Methane is a major source of potent greenhouse (GHG) emissions that doesn’t get the attention it deserves. A new report from the Environmental Integrity Project (EIP), a nonprofit based in Washington, DC, argues that the EPA must impose regulations that mandate more gas-collection systems at landfills. It must require more monitoring and accurate reporting of methane emissions. And, in addition to the 3R’s — recycling, reusing, repurposing — it must encourage more composting in the waste stream by consumers.
Ah, composting. That action of the environmentally enlightened.
There is a heightened awareness that’s emerging of the large impact of landfill-generated methane emissions. Partially, it’s because the global community has ramped up efforts to mitigate and prevent the consequences of global climate change.
The US Composting Council is firmly opposed to landfilling yard trimmings, food residuals, and other source-separated organics when viable alternatives are available. They say that landfilling is an inefficient way to use our organic feedstocks: wasting resources, reducing recycling, and increasing GHG emissions. Composting — a kind of environmentally enlightened climate action — is the way to go.
Are You Environmentally Enlightened about Composting?
Diverting organic waste from landfills can have outsized effects in terms of fighting climate change. Composting, in particular, has many environmental benefits in addition to reducing GHGs. Want to do a self-check to see how environmentally enlightened you are about composting? Answer the following questions, giving yourself 1 point for each correct answer. Afterward, you’ll be able to compare how fully engaged you are with the science and practice of composting.
Name one benefit of composting.
Composting has many benefits for the climate, ecosystems, and communities. The EPA outlines how the composting process creates nutrient-rich soil that reduces erosion and stormwater pollution and sequesters carbon. By composting wasted food and other organics, methane emissions are significantly reduced, as are the need for chemical fertilizers. Compost promotes higher yields of agricultural crops. It can help aid reforestation, wetlands restoration, and habitat revitalization efforts by improving contaminated, compacted, and marginal soils. Compost can be used to remediate soils contaminated by hazardous waste in a cost-effective manner. Compost enhances water retention in soils.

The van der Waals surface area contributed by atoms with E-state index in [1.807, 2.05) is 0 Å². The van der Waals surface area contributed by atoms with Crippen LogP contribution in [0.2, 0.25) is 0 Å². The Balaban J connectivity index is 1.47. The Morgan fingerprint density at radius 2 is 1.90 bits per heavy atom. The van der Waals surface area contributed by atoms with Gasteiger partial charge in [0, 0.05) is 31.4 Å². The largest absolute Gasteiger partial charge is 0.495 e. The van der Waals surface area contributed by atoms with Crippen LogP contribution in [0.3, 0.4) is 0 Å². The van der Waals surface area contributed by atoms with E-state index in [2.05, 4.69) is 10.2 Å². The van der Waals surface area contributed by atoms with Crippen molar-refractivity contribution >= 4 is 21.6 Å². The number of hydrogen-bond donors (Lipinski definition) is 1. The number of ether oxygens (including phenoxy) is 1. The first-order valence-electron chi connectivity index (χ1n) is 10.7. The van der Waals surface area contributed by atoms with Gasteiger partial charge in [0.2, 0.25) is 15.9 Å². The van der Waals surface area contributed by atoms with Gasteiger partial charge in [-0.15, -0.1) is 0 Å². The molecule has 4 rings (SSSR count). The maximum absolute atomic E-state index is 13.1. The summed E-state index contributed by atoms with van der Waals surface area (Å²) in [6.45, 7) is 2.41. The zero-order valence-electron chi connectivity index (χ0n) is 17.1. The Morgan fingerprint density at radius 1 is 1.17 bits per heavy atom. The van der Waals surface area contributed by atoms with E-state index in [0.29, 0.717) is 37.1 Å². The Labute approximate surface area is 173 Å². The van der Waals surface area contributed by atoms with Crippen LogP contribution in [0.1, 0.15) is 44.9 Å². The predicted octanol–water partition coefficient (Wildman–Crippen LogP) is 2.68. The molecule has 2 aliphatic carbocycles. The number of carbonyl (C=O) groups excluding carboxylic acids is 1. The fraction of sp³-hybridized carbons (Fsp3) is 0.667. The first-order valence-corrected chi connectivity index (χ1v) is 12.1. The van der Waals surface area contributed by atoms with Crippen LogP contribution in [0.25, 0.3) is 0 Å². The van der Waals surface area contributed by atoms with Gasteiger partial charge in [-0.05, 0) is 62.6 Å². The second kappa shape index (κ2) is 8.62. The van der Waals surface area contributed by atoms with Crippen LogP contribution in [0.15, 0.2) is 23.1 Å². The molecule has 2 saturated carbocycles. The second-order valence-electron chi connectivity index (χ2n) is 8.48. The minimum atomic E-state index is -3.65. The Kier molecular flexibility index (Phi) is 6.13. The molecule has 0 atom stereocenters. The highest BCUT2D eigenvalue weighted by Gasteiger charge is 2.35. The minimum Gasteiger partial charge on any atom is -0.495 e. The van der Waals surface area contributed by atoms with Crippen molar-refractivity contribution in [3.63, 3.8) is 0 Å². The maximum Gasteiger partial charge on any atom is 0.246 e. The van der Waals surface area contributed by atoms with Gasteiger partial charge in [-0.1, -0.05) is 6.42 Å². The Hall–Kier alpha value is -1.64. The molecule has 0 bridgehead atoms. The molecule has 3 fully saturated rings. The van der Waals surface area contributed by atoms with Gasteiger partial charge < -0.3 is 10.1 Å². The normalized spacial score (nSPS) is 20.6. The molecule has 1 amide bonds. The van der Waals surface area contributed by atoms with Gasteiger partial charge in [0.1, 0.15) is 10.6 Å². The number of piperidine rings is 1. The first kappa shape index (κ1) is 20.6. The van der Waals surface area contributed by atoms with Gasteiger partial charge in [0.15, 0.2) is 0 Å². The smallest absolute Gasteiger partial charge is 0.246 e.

Do organic wastes contain methane? Yes or No.
Organic wastes do not contain methane. It is only when they are placed in an anaerobic environment that methane is produced. They will generate very little, if any methane, if they are recycled through composting. Methane emissions from landfills can be reduced by recycling or composting waste.
Which is more deadly: Carbon dioxide or methane?
Methane is 25 times more harmful as a GHG than carbon dioxide. Organic wastes decomposing in landfills account for 37% of human-made methane. Organic waste is the driver behind landfill methane emissions. Composting and improved pollution controls are solutions to the problem of landfill methane.
How much of a difference can composting have in comparison to landfilling: 35%, 55%, 75%, or 95%?
The EPA has estimated that composting and anaerobic digestion can each achieve a 95% methane reduction efficiency when compared to landfilling organic waste.
What’s preferable: composting of discarded organic materials or anaerobically digesting (AD) those materials?
The Zero Waste International Alliance says, in general, composting should be considered as a priority option over AD to return discarded organic materials back to soils due to its intrinsic robustness. Composting is also scalable, meaning that it’s suitable for small-sized, low-tech, or temporary approaches in communities, businesses, and institutions.
Name 3 items that it’s okay to compost.
You can compost a variety of materials, including food scraps like vegetable and fruit peels, eggshells, coffee grounds, and tea bags. Yard waste like grass clippings, leaves, and branches can be composted. Paper products such as newspaper, cardboard, and paper towels can be composted. You can even compost cotton and wool fabric, hair, and pet fur.